As the Two-Step test and Stand-Up test are relatively new functional tests, we examined the test–retest reliability of these tests with 5–9 day intervals. The demographic data of the 88 subjects (men 30; women 58) are shown in Table 3. The ICC for the Two-Step test was 0.84 (95 % CI 0.77–0.89). Furthermore, Bland and Altman analysis revealed that there was no bias between the first and second measurements (mean, −0.011; 95 % CI −0.0283 to 0.0070) (Fig. 3). As for the Stand-Up test, the non-parametric measurement, the Kappa coefficient was 0.731 (p < 0.0001), representing the agreement between the two measurements.

Table 3 The demographic background of the subjects for test–retest analysis
Fig. 3
figure 3

The Bland and Altman plot displays the agreement of the two trials of the Two-Step test with 5–9 day intervals. The line in the graph indicates the mean of the difference between the first and second trial. The dashed line indicates mean ± 2SDs

Age-dependent elevation of the GLFS-25

We utilized the GLFS-25 as a tool to evaluate subjective health in motor functions. As shown in Fig. 4, the distribution of the score shows a gradual increase in accordance with age in both men and women. Statistical analyses revealed a correlation between the GLFS-25 total score and age in both men (r = 0.258, p < 0.001) and women (r = 0.210, p < 0.001) (Fig. 2a, b). The proportion of men and women who marked the lowest score (“0” in GLFS) was 10.4 and 7.8 %, respectively.

Fig. 4
figure 4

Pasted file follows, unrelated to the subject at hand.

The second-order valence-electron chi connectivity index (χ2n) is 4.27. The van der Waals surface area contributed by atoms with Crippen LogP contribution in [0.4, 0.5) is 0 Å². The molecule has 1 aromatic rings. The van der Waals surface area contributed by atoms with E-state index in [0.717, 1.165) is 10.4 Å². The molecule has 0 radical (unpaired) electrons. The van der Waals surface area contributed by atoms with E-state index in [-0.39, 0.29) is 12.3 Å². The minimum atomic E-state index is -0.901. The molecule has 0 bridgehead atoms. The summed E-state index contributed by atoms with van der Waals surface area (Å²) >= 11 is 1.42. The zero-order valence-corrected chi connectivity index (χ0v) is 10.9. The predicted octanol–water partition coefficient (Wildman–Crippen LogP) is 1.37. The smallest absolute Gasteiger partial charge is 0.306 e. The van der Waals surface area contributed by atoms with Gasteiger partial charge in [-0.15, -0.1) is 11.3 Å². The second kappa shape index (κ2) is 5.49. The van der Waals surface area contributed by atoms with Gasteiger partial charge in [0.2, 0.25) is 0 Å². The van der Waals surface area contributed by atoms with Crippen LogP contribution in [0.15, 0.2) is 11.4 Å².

Scatter plotting of the 25-question Geriatric Locomotive Function Scale (GLFS-25) total score and age of each subject among men (a), and women (b). The line is drawn as a regression line between two parameters

Age-dependent decline in the Two-Step test

We performed the Two-Step test, which is well correlated with walking speed. There were differences according to age. Figure 5 shows the negative correlation between the Two-Step test index and age in both men (r = −0.375, p < 0.001) and women (r = −0.321, p < 0.001) (Fig. 5a, b). We observed no ceiling effect in this functional test. The two-way ANOVA test revealed that there was no interaction between sex and age (categorized into 10-year age groups) (F[5, 742] = 0.767, p = 0.573).

Fig. 5
figure 5

Scatter plotting of the Two-Step test and age of each subject among men (a), and women (b). The line is drawn as a regression line between two parameters

Age-dependent decline in the Stand-Up test

The Stand-Up test score is a non-parametric value, in which higher scores indicate better performance. Similar to the Two-Step test, we observed a negative correlation between age and the Stand-Up test score (men: r = −0.522, p < 0.0001; women: r = −0.506, p < 0.0001) (Fig. 6a, b). The maximum score, which is 8, was marked by 14.1 % of men and 4.1 % of women. As for the difference between sex and age (categorized into 10-year age groups), the score among men was higher than that of women in their 20 s, 30 s, and 40 s (Mann–Whitney U test, p < 0.001), while the differences were not significant for subjects in their 50 s, 60 s, and 70 s (Mann–Whitney U test, p = 0.107, 0.44, and 0.302, respectively).

Fig. 6
figure 6

Scatter plotting of the Stand-up test and age of each subject among men (a), and women (b). The line is drawn as a regression line between two parameters

Correlation between each scale